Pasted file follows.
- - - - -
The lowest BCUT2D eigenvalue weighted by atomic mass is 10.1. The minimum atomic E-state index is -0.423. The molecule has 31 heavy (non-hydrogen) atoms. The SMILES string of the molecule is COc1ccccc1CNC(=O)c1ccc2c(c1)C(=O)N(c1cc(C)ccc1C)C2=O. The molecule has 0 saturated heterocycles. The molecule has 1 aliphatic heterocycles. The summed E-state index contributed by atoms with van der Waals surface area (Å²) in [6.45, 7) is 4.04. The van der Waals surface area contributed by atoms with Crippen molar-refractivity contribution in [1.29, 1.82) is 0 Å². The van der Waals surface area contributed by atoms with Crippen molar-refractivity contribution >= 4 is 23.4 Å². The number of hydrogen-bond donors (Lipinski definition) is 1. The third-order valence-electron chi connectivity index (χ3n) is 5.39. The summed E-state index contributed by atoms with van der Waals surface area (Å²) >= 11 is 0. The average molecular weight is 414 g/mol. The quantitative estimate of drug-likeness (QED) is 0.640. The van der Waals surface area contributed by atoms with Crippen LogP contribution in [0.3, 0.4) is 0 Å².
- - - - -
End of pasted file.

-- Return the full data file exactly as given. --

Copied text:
The lowest BCUT2D eigenvalue weighted by atomic mass is 10.1. The minimum atomic E-state index is -0.423. The molecule has 31 heavy (non-hydrogen) atoms. The SMILES string of the molecule is COc1ccccc1CNC(=O)c1ccc2c(c1)C(=O)N(c1cc(C)ccc1C)C2=O. The molecule has 0 saturated heterocycles. The molecule has 1 aliphatic heterocycles. The summed E-state index contributed by atoms with van der Waals surface area (Å²) in [6.45, 7) is 4.04. The van der Waals surface area contributed by atoms with Crippen molar-refractivity contribution in [1.29, 1.82) is 0 Å². The van der Waals surface area contributed by atoms with Crippen molar-refractivity contribution >= 4 is 23.4 Å². The number of hydrogen-bond donors (Lipinski definition) is 1. The third-order valence-electron chi connectivity index (χ3n) is 5.39. The summed E-state index contributed by atoms with van der Waals surface area (Å²) >= 11 is 0. The average molecular weight is 414 g/mol. The quantitative estimate of drug-likeness (QED) is 0.640. The van der Waals surface area contributed by atoms with Crippen LogP contribution in [0.3, 0.4) is 0 Å².